- And the reason I’m leaving some wiggle room for Grace here is because of The Very Best Parenting Advice I Ever Received that I got when I separated. Like most newly separated parents, those first few months (years) are really tough. What kids wear and what they eat becomes fuel for many, many emails and phone calls between client and attorney or texting feuds between divorcing parents trying to find their way toward respectful co-parenting. Every opportunity to fight becomes fuel to feed the negativity and vitriol.
I don’t advise succumbing to this type of arguing: using what a child eats or wears as a reason to fight. The days are long enough, your children are growing up in front of your eyes and they’re watching you, modeling exactly what you do - good or bad! Your attorney may win, but in truth, they don’t. They may earn more money listening to your temper tantrum (sorry, but true) however, you lose respect and they worry you’re not a credible, believable client as well.
This is what I was told:
Your children will be fed and watered. They’ll be safe and taken care of. They may eat pizza and stay up until midnight but they will be watched by the #1 babysitter you could ever ask for.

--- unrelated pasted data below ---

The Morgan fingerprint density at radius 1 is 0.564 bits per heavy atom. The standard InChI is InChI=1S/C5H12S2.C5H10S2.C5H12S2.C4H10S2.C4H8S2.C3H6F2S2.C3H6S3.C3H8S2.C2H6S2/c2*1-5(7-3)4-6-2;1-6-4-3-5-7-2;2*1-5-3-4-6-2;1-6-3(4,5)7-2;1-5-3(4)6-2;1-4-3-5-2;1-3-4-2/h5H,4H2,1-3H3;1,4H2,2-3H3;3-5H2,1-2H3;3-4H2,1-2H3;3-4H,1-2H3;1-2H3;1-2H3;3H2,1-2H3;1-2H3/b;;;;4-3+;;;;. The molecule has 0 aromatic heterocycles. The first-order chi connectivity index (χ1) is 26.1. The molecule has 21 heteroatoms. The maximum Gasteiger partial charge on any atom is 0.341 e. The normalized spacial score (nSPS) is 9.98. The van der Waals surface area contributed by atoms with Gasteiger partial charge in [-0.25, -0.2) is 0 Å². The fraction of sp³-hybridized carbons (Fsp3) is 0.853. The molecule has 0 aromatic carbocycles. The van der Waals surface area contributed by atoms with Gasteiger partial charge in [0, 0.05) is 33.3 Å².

Remember that. No one else loves your children as much as their other parent!
Every fiber of your being is going to rail against them eating pizza and fries every weekend they’re with their other parent. You will scream when they come to you tired and cranky. You will want to scold and teach, and argue, and belittle or compete against everything the other parent is doing. You will worry that your little ones have to become more responsible than their other parent. You will use your parenting skills as evidence that you can handle being with your kids. Think about what you might be doing: are you trying to measure up, fight with and bully your way via food and mittens? Don’t. Stop yourself. It’s simply not worth it.
Eventually, your children will learn and know what’s best for them. Eventually, they’ll know to put on their mittens and hats, to pack their own things and to feed themselves. Eventually, they’re going to grow up. All children must learn these lessons. You’re not a bad parent for letting them figure it out on their own.
The Scarlet D™ Letters are a weekly series I wrote to give those in the divorce process a head’s up on the expectations and pitfalls of the experience. If you haven’t read them, sign up here: http://www.laurabonarrigo.com/scarlett-d-letters/. The difference between parents able to handle the emotional ups and downs of separation and those who can’t is understanding this modern day rite of passage.